Featured Research

from universities, journals, and other organizations

Lightweight Urban Transit Bus Has Double The Fuel Efficiency Of Conventional Hybrid Buses

Date:
July 30, 2008
Source:
DOE/Oak Ridge National Laboratory
Summary:
Insight from ORNL, commitment from two Michigan companies and funding from DOE have led to the commercialization of a lightweight urban transit bus with double the fuel efficiency of conventional hybrid buses. This new green technology 40-foot bus features a high-strength stainless steel body and chassis and a hybrid power system that drives the bus primarily with stored electrical energy.

Fisher Coachworks' lightweight hybrid bus, which achieves twice the fuel economy of current hybrid buses, has some Oak Ridge National Laboratory roots.
Credit: Image courtesy of DOE/Oak Ridge National Laboratory

Insight from Oak Ridge National Laboratory, commitment from two Michigan companies and funding from the Department of Energy have led to the commercialization of a lightweight urban transit bus with double the fuel efficiency of conventional hybrid buses.

This new green technology 40-foot bus features a high-strength stainless steel body and chassis and a hybrid power system that drives the bus primarily with stored electrical energy. This approach reverses the paradigm of conventional parallel hybrid designs that use electric energy only to supplement the acceleration and torque requirements of a diesel engine.

At the heart of the bus is a chassis made of Nitronic 30, a nitrogen-strengthened stainless steel that is stronger and stiffer than conventional steel. These attributes translate into less material required for a chassis, resulting in reduced weight.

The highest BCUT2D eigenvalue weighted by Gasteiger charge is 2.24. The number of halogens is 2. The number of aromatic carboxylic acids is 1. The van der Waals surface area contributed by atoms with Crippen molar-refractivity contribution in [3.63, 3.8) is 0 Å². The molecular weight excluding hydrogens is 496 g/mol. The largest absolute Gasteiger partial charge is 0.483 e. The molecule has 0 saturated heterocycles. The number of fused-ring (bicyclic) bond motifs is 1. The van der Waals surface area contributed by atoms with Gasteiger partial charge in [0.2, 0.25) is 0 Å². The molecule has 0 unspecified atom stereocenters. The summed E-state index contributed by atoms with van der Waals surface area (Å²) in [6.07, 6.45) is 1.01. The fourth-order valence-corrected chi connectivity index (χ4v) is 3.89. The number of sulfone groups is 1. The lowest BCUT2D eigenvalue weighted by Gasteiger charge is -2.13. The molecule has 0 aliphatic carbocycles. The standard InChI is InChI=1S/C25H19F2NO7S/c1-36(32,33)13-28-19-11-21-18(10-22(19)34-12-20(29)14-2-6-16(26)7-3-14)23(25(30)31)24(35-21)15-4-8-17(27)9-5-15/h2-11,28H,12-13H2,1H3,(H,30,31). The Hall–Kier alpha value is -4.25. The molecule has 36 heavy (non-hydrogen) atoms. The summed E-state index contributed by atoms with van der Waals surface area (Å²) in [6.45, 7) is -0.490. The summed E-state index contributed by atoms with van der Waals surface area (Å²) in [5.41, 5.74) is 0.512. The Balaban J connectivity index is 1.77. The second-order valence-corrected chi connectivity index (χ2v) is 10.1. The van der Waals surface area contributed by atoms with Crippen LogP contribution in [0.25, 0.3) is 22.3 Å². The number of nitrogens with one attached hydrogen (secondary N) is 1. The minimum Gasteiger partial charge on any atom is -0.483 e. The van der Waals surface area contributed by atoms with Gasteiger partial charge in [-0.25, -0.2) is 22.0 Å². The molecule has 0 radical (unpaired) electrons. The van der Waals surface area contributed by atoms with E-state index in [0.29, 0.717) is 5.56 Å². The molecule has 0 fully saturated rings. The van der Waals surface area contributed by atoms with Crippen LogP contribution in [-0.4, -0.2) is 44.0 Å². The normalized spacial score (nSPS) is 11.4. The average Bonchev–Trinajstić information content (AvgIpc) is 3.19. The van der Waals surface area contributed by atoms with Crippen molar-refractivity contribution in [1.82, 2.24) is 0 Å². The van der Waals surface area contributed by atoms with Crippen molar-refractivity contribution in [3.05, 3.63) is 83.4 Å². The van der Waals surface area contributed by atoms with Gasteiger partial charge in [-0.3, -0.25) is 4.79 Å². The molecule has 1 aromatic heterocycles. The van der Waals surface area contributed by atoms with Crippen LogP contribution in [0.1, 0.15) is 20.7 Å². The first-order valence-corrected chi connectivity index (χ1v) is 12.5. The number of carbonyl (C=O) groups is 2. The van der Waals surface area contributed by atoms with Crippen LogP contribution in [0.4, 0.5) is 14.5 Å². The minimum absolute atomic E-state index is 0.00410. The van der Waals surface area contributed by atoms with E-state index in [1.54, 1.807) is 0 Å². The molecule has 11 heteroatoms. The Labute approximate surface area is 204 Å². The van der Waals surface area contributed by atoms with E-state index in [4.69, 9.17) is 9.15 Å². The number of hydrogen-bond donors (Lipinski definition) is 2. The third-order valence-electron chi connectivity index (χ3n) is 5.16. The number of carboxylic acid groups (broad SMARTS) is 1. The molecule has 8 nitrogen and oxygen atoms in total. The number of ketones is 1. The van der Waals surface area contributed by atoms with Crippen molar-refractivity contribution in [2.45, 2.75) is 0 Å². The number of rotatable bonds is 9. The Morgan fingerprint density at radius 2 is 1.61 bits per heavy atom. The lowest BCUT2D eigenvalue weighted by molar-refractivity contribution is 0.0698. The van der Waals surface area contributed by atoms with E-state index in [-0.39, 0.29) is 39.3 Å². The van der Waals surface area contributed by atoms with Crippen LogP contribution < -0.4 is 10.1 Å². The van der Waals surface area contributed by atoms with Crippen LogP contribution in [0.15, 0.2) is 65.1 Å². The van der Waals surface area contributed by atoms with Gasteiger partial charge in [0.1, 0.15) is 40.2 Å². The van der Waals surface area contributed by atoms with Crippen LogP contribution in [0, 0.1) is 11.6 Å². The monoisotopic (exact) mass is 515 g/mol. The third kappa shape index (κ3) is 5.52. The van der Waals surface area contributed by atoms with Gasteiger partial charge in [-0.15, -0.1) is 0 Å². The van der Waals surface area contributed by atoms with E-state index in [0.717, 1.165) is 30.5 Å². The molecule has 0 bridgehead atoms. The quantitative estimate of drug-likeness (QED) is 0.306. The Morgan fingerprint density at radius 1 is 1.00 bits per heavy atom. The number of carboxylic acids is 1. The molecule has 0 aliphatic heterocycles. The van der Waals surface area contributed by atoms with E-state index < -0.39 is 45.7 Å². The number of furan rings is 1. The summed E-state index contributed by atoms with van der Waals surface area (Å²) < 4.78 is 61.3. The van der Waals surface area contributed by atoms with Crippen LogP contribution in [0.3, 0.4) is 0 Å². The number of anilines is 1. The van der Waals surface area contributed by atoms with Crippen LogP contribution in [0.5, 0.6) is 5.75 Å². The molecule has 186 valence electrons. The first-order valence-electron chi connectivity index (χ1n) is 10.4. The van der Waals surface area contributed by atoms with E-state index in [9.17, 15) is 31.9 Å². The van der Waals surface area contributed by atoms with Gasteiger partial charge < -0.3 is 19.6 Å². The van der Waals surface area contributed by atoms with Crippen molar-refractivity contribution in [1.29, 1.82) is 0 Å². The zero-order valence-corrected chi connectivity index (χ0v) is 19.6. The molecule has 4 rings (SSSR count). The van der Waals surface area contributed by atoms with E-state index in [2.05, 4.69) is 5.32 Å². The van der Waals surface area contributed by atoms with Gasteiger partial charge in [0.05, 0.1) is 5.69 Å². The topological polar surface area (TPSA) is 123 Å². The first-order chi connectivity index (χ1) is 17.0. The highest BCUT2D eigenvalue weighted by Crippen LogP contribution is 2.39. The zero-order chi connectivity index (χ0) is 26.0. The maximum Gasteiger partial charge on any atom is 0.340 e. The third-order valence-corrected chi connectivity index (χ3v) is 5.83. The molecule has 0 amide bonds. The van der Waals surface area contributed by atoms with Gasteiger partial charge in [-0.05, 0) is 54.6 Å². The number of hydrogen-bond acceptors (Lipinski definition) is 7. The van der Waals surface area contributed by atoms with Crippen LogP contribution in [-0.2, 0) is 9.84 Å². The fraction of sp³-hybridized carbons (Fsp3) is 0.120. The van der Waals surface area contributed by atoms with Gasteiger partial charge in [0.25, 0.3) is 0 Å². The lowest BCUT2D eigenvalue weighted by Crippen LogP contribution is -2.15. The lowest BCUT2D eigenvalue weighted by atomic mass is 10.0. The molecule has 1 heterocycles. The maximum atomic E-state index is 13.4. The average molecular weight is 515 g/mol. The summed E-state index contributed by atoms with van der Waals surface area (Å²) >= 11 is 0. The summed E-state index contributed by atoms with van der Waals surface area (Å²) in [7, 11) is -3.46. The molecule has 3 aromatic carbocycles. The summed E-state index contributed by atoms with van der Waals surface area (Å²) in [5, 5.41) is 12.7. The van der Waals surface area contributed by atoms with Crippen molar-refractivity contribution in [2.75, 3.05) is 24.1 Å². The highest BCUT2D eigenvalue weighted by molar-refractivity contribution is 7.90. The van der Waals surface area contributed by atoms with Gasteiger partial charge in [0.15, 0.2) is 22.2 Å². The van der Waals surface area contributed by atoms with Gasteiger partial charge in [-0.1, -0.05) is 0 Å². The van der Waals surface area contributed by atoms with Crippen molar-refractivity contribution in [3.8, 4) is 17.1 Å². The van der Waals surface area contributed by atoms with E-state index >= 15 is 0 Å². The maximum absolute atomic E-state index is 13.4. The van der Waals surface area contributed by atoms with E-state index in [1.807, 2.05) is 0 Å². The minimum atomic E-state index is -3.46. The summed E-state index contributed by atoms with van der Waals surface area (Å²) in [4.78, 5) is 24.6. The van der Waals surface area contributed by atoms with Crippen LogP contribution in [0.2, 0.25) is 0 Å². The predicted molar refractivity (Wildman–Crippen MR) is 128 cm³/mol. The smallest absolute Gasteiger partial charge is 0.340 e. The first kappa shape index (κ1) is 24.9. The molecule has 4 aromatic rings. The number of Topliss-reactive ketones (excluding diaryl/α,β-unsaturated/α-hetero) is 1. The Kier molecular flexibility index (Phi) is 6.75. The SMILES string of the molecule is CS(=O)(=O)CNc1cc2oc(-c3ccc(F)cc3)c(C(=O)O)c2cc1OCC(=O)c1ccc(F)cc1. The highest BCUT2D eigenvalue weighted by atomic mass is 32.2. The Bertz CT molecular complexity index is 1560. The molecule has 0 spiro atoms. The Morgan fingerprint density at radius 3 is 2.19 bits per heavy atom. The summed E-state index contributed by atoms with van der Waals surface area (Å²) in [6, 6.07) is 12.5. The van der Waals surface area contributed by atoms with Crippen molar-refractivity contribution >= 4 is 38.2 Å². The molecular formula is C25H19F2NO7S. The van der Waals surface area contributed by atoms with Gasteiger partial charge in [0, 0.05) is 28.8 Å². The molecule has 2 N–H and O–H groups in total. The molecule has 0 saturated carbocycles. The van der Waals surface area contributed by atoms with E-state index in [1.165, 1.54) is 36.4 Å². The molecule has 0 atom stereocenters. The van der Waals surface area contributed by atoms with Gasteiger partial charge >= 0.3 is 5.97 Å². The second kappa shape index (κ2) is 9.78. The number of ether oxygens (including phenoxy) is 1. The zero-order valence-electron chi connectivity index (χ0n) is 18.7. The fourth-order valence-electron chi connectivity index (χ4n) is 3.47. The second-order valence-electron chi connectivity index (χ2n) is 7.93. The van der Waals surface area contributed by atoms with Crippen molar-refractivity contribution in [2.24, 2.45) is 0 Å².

"Nitronic stainless steel is incredibly durable and enables our chassis designs to have significantly longer service life vs. ordinary steel vehicles," said Bruce Emmons, president of Autokinetics (http://www.autokinetics.com/) of Rochester, Mich., which developed the bus. "The fact that stainless is also 100 percent recyclable and more environmentally friendly to produce than aluminum makes this an ideal green raw material for vehicle structures."

Additional advantages of Nitronic 30 include excellent mechanical properties at sub-zero and elevated temperatures along with low-temperature impact resistance and superb resistance to high-temperature oxidation. While this material is more costly than conventional steel, Emmons noted that the additional cost is offset by design innovation, parts consolidation and streamlined manufacturing processes.

"The benefits of improved strength-to-weight performance quickly compound to all other vehicles systems such as smaller tires, lighter brakes, batteries, motors and so on," Emmons said. "By optimizing the total vehicle we have been able to cut the weight almost in half, which has led to performance improvements, most notably fuel economy gains."

In addition to its reduced weight and hybrid power system, the bus will incorporate a number of advanced design features and advantages, said Gregory Fisher, chief executive officer of Fisher Coachworks (http://www.fishercoachworks.com/), which licensed the technology, has produced a prototype and plans full commercialization. The bus made its debut today and deliveries of the bus are expected to begin in 2009.

Some of the advantages are improved vehicle safety for passengers, lower cost, reduced noise and improved ride dynamics. The major advantage, though, will be in cost to operate, according to Fisher.

Specific contributions from ORNL included computer crash studies and infrared thermal imaging to evaluate the quality of some of the initial laser welds in the structure. Early tests showed some problems with the laser welding technique, so Autokinetics chose to use resistance spot welding in most places and tungsten inert gas welding for the remainder of the joining needs.

But even before its technical contributions, Emmons said ORNL had a huge impact.

"ORNL was the first to suggest the possibility of applying Autokinetics' light-weighting ideas and technologies to the bus field," Emmons said. "Without that insight, this program would never have happened."

Phil Sklad of ORNL's Materials Science and Technology Division served as the program manager and technical monitor and noted that DOE's $2.5 million investment in this project is being rewarded with a revolutionary bus.